Part of the mandate of the Joint Union/Management Task Force on Diversity and Inclusion was to define diversity and inclusion in the public service. They recommend taking the following into account in terms of a diverse workforce: “ethnicity, age, gender identity, sexual orientation, neurodiversity, different abilities, and other differences affecting and enriching our work, including: values, communication styles, ways of thinking, interests and passions, upbringing, approaches to work, job group and level, and education.” An inclusive workplace is defined as “fair, equitable, supportive, welcoming and respectful. It recognizes, values and leverages differences in identities, abilities, backgrounds, cultures, skills, experiences and perspectives that support and reinforce Canada’s evolving human rights framework.” 

Improving diversity and inclusion in the public service

A first step toward improving diversity and representation in the public sector is to measure it. Transparent public reporting on demographic representation in Canada is captured in the Annual Employment Equity Reports presented to Parliament by the Treasury Board and the Privy Office Clerk’s Annual Report to the Prime Minister on the Public Service of Canada. However, demographic data and quantitative measurement does not necessarily translate into experiences or feelings of inclusion. 

The Public Service Annual Employee Survey is an important qualitative tool that gets a sense of federal government employees’ opinions and experiences with engagement, leadership, workforce, workplace, workplace well-being, and compensation. The 2018 survey, for instance, found that 78% of public service employees think their “department or agency respects individual differences (e.g., culture, work styles, ideas).” However, it also found that more than a fifth of employees reported harassment in the past two years. Greater transparent tracking and accountability around the types of discrimination complaints and actions taken in response is needed.

The Office of the Chief Human Resources Officer was established in 2009, and is responsible for implementing a broad framework, while deputy heads are responsible for implementing equity and diversity in their own departments. Departments and agencies have started to offer ombuds services to employees, and there are now designated Employment Equity Champions Committees, which shifted to involve management level staff rather than employee-focused councils that existed previously. One public service survey respondent recommended increased opportunities for these champions to “attend training, [and] disseminate information appropriately.” 

The Public Service Commission of Canada is an independent government agency that “safeguards merit-based hiring, non-partisanship, representativeness of Canada’s diversity, and the use of both official languages in the Canadian public service.” The Canada School of Public Service offers access to ongoing education for federal employees, and aims to ensure that diversity and inclusion training is co-created and up to date. For instance, the school recently established an Advisory Circle composed of Indigenous government and non-government representatives who play a strategic role in the School’s Indigenous Learning Series.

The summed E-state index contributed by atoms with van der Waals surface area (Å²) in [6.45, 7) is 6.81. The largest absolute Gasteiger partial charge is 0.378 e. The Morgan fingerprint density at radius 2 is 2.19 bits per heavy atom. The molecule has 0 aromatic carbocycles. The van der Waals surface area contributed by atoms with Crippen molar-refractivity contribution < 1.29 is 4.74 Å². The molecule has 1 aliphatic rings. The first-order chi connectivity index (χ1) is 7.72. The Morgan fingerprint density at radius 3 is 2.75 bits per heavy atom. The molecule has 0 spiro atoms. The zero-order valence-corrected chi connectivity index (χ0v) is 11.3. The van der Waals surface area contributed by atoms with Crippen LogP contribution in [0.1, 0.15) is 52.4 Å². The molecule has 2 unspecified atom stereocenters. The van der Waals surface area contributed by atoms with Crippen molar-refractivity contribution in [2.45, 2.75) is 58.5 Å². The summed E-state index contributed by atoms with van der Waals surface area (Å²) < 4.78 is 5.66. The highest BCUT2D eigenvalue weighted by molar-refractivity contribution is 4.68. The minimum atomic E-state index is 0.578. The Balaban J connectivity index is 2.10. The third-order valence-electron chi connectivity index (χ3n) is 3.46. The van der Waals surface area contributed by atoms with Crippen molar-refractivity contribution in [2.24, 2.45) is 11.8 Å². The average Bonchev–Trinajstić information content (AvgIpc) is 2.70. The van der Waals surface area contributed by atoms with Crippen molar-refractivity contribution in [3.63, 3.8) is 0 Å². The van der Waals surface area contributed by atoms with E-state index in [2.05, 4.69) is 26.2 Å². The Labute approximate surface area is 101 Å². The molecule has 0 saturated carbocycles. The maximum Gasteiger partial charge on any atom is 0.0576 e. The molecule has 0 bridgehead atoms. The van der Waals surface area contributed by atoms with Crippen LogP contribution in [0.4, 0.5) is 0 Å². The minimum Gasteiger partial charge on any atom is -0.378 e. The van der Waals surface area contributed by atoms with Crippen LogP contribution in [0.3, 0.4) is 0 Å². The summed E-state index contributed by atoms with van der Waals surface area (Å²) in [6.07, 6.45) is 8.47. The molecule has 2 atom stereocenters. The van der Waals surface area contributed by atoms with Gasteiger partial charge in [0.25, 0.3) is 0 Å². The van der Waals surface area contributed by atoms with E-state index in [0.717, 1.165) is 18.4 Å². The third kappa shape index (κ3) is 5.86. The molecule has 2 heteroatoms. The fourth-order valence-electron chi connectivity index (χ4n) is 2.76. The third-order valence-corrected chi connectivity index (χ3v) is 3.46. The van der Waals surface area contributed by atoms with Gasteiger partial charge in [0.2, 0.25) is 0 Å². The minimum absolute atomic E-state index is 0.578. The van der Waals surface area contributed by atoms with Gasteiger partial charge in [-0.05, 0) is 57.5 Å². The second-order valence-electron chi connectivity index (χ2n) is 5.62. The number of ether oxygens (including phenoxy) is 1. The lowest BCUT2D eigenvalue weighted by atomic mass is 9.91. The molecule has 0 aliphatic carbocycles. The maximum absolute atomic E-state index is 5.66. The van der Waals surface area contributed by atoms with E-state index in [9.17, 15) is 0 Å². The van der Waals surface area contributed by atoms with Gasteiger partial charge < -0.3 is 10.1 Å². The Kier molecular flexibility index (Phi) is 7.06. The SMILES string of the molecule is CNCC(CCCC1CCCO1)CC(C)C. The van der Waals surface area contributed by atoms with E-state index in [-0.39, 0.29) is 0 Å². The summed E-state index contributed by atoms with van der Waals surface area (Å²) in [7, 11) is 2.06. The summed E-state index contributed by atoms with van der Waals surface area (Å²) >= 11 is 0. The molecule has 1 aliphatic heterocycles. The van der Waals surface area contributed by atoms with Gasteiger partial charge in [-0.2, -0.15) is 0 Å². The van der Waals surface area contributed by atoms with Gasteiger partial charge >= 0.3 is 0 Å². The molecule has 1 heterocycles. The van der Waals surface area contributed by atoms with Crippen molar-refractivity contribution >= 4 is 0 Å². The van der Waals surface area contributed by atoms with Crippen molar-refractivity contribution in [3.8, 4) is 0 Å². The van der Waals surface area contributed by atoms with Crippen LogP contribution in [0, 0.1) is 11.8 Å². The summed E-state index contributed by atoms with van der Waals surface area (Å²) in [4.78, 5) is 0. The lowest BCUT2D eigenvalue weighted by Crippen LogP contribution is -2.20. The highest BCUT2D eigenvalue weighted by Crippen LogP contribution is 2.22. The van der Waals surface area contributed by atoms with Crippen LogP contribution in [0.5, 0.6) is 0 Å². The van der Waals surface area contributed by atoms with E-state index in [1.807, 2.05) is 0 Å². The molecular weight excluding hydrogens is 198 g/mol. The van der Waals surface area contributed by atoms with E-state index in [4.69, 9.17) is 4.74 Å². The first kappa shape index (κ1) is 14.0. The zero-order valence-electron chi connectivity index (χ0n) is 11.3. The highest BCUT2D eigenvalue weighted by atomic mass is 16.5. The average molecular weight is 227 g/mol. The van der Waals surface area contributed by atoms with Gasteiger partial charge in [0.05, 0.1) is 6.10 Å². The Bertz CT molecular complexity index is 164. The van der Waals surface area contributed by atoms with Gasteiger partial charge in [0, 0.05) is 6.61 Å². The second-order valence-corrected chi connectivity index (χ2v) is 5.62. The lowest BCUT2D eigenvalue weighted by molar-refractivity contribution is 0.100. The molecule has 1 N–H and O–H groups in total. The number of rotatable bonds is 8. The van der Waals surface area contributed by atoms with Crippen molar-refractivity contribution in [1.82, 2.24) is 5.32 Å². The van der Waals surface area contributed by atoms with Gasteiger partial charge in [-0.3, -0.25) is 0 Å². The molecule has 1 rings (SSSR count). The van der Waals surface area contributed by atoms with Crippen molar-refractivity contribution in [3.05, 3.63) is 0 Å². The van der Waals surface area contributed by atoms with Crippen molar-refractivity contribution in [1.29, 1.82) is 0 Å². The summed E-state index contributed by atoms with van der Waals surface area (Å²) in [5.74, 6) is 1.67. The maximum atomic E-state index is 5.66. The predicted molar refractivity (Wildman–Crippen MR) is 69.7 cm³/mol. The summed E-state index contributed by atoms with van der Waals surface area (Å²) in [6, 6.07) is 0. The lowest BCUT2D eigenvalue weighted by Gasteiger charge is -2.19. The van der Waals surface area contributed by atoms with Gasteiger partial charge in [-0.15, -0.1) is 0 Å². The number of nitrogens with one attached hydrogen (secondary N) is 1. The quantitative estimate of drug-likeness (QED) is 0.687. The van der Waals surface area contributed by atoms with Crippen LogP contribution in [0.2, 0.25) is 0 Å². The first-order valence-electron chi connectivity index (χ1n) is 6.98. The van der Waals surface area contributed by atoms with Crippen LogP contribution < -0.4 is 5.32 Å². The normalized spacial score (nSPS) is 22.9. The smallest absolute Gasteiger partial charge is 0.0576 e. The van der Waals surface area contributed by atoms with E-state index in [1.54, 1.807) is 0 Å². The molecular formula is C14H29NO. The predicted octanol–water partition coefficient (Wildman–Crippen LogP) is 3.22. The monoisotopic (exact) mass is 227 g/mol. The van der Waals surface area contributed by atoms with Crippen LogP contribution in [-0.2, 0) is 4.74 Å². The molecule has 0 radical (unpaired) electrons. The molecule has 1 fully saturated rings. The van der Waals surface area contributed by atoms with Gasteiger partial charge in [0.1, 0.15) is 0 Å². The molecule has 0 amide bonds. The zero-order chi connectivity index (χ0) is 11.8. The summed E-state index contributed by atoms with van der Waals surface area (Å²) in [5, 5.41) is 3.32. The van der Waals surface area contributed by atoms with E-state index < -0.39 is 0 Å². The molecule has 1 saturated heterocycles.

In 2017, the Anonymized Recruitment Pilot Project was launched by the Public Service Commission and the Treasury Board to better understand existing biases in public service hiring processes. While there were methodological issues with the study, there may be relevant lessons for other governments interested in running similar programs to better understand and mitigate the biases in their hiring processes. 

In 2015, the government implemented the first gender-balanced cabinet in Canada’s history. The cabinet also achieved higher representation of visible minorities than their proportion in the population and stronger representation of Indigenous Peoples. 

There is still room for improvement

Canada’s strengths lie in its multifactorial approach, the institutionalization of employment equity practices, and proactive initiatives to assess both diversity and experiences of inclusion in the public service. The government extends these efforts by applying an intersectional lens to its policy and budgetary decisions as well, through a “gender-based analysis plus” (GBA+) approach. This approach considers the interconnected nature of identities (ex. race, class, and gender), which can often create multiple and overlapping systems of discrimination or disadvantage. 

In 2019, diversity in the public service can’t be discussed without mention of Quebec’s Bill 21, which bans certain public servants, including teachers and police, from wearing religious symbols, such as hijabs, kippahs, and turbans. This has been a controversial bill — it faces legal challenges by Quebec’s largest English school board, as well as by the Canadian Civil Liberties Association and the Council of Canadian Muslims. Critics of the bill say it is discriminatory and has harmful impacts on social cohesion and inclusion. The Canadian Coalition of Municipalities Against Racism and Discrimination have called for a nationwide campaign against the bill, which has been endorsed by both Calgary and Toronto City Councils.

Canada’s public service still has room for improvement, especially among Black Canadians, people with disabilities and accessibility issues, and LGBTQ+ Canadians. While Canada’s efforts to measure and proactively address diversity in the public sector can act as an example to other nations working to embrace diversity and inclusion, there is still work to do to ensure that these policy, regulatory, and reporting initiatives result in lived experiences of inclusion.

 

Author:

Cadhla Gray works with the Institute for Canadian Citizenship on research, engagement, and advocacy initiatives around civic participation, diversity and inclusion, immigration, and disinformation. Cadhla’s previous work focused on including diverse citizens’ voices in public policy-making, and on strategic planning around climate change and disaster resilience with the International Organization for Migration. She has a master’s degree in global affairs and environmental studies. 

Edited by Sharon Tindyebwa